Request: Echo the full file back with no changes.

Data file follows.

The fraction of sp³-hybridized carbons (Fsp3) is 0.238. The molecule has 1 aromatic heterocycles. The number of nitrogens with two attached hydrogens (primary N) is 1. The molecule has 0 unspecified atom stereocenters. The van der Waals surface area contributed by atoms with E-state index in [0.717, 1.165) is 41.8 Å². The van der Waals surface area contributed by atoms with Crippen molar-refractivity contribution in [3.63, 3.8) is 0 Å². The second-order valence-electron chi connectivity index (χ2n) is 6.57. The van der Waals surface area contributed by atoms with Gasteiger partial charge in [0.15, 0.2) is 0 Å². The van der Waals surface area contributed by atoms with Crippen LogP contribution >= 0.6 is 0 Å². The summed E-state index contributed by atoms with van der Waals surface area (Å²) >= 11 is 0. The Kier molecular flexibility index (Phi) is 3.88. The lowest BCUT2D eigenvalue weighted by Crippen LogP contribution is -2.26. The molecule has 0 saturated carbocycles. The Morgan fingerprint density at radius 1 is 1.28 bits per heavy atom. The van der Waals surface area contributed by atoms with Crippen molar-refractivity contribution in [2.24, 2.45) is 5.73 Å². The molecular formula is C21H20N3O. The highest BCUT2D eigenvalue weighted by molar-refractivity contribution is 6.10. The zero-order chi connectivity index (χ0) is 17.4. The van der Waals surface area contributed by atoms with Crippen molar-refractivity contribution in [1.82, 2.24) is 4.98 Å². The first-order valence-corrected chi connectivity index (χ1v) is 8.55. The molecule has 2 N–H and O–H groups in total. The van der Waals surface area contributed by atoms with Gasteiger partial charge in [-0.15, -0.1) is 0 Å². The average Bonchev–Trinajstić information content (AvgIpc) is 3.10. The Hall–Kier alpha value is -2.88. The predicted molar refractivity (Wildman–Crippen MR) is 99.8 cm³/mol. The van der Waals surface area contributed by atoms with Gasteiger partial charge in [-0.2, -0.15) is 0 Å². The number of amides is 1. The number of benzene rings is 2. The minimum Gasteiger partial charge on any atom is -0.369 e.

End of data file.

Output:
The fraction of sp³-hybridized carbons (Fsp3) is 0.238. The molecule has 1 aromatic heterocycles. The number of nitrogens with two attached hydrogens (primary N) is 1. The molecule has 0 unspecified atom stereocenters. The van der Waals surface area contributed by atoms with E-state index in [0.717, 1.165) is 41.8 Å². The van der Waals surface area contributed by atoms with Crippen molar-refractivity contribution in [3.63, 3.8) is 0 Å². The second-order valence-electron chi connectivity index (χ2n) is 6.57. The van der Waals surface area contributed by atoms with Gasteiger partial charge in [0.15, 0.2) is 0 Å². The van der Waals surface area contributed by atoms with Crippen LogP contribution >= 0.6 is 0 Å². The summed E-state index contributed by atoms with van der Waals surface area (Å²) >= 11 is 0. The Kier molecular flexibility index (Phi) is 3.88. The lowest BCUT2D eigenvalue weighted by Crippen LogP contribution is -2.26. The molecule has 0 saturated carbocycles. The Morgan fingerprint density at radius 1 is 1.28 bits per heavy atom. The van der Waals surface area contributed by atoms with Crippen molar-refractivity contribution in [2.24, 2.45) is 5.73 Å². The molecular formula is C21H20N3O. The highest BCUT2D eigenvalue weighted by molar-refractivity contribution is 6.10. The zero-order chi connectivity index (χ0) is 17.4. The van der Waals surface area contributed by atoms with Crippen molar-refractivity contribution in [1.82, 2.24) is 4.98 Å². The first-order valence-corrected chi connectivity index (χ1v) is 8.55. The molecule has 2 N–H and O–H groups in total. The van der Waals surface area contributed by atoms with Gasteiger partial charge in [-0.15, -0.1) is 0 Å². The average Bonchev–Trinajstić information content (AvgIpc) is 3.10. The Hall–Kier alpha value is -2.88. The predicted molar refractivity (Wildman–Crippen MR) is 99.8 cm³/mol. The van der Waals surface area contributed by atoms with Gasteiger partial charge in [-0.2, -0.15) is 0 Å². The number of amides is 1. The number of benzene rings is 2. The minimum Gasteiger partial charge on any atom is -0.369 e.